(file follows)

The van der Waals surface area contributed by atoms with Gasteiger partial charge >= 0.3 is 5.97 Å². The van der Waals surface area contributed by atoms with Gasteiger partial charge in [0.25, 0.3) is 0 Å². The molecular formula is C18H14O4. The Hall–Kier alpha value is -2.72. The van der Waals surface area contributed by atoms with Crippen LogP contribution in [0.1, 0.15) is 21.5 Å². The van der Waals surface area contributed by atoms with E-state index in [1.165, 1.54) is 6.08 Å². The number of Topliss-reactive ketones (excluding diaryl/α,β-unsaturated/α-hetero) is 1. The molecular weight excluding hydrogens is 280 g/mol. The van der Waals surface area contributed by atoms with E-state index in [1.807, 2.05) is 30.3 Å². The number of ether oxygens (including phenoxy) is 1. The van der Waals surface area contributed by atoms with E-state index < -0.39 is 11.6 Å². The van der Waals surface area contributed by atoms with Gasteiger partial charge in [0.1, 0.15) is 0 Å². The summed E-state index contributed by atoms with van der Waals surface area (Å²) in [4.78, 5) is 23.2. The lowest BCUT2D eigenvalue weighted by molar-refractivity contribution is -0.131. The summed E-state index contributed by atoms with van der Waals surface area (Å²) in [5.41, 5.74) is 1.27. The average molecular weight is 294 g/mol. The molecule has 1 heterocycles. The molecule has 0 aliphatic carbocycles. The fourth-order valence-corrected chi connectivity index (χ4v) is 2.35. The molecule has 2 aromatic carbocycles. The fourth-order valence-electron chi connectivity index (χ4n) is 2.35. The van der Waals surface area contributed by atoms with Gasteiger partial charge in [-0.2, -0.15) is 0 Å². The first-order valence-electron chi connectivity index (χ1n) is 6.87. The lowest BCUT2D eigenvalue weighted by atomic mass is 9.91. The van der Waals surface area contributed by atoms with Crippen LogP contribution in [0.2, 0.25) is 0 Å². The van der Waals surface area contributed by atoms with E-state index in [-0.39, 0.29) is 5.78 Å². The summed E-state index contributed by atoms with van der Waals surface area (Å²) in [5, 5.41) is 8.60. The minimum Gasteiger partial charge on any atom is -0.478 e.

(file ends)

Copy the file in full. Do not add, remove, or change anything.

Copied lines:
The van der Waals surface area contributed by atoms with Gasteiger partial charge >= 0.3 is 5.97 Å². The van der Waals surface area contributed by atoms with Gasteiger partial charge in [0.25, 0.3) is 0 Å². The molecular formula is C18H14O4. The Hall–Kier alpha value is -2.72. The van der Waals surface area contributed by atoms with Crippen LogP contribution in [0.1, 0.15) is 21.5 Å². The van der Waals surface area contributed by atoms with E-state index in [1.165, 1.54) is 6.08 Å². The number of Topliss-reactive ketones (excluding diaryl/α,β-unsaturated/α-hetero) is 1. The molecular weight excluding hydrogens is 280 g/mol. The van der Waals surface area contributed by atoms with E-state index in [1.807, 2.05) is 30.3 Å². The number of ether oxygens (including phenoxy) is 1. The van der Waals surface area contributed by atoms with E-state index < -0.39 is 11.6 Å². The van der Waals surface area contributed by atoms with Gasteiger partial charge in [0.1, 0.15) is 0 Å². The summed E-state index contributed by atoms with van der Waals surface area (Å²) in [4.78, 5) is 23.2. The lowest BCUT2D eigenvalue weighted by molar-refractivity contribution is -0.131. The summed E-state index contributed by atoms with van der Waals surface area (Å²) in [5.41, 5.74) is 1.27. The average molecular weight is 294 g/mol. The molecule has 1 heterocycles. The molecule has 0 aliphatic carbocycles. The fourth-order valence-corrected chi connectivity index (χ4v) is 2.35. The molecule has 2 aromatic carbocycles. The fourth-order valence-electron chi connectivity index (χ4n) is 2.35. The van der Waals surface area contributed by atoms with Gasteiger partial charge in [-0.2, -0.15) is 0 Å². The first-order valence-electron chi connectivity index (χ1n) is 6.87. The lowest BCUT2D eigenvalue weighted by atomic mass is 9.91. The van der Waals surface area contributed by atoms with Crippen LogP contribution in [0.2, 0.25) is 0 Å². The van der Waals surface area contributed by atoms with E-state index in [-0.39, 0.29) is 5.78 Å². The summed E-state index contributed by atoms with van der Waals surface area (Å²) in [5, 5.41) is 8.60. The minimum Gasteiger partial charge on any atom is -0.478 e.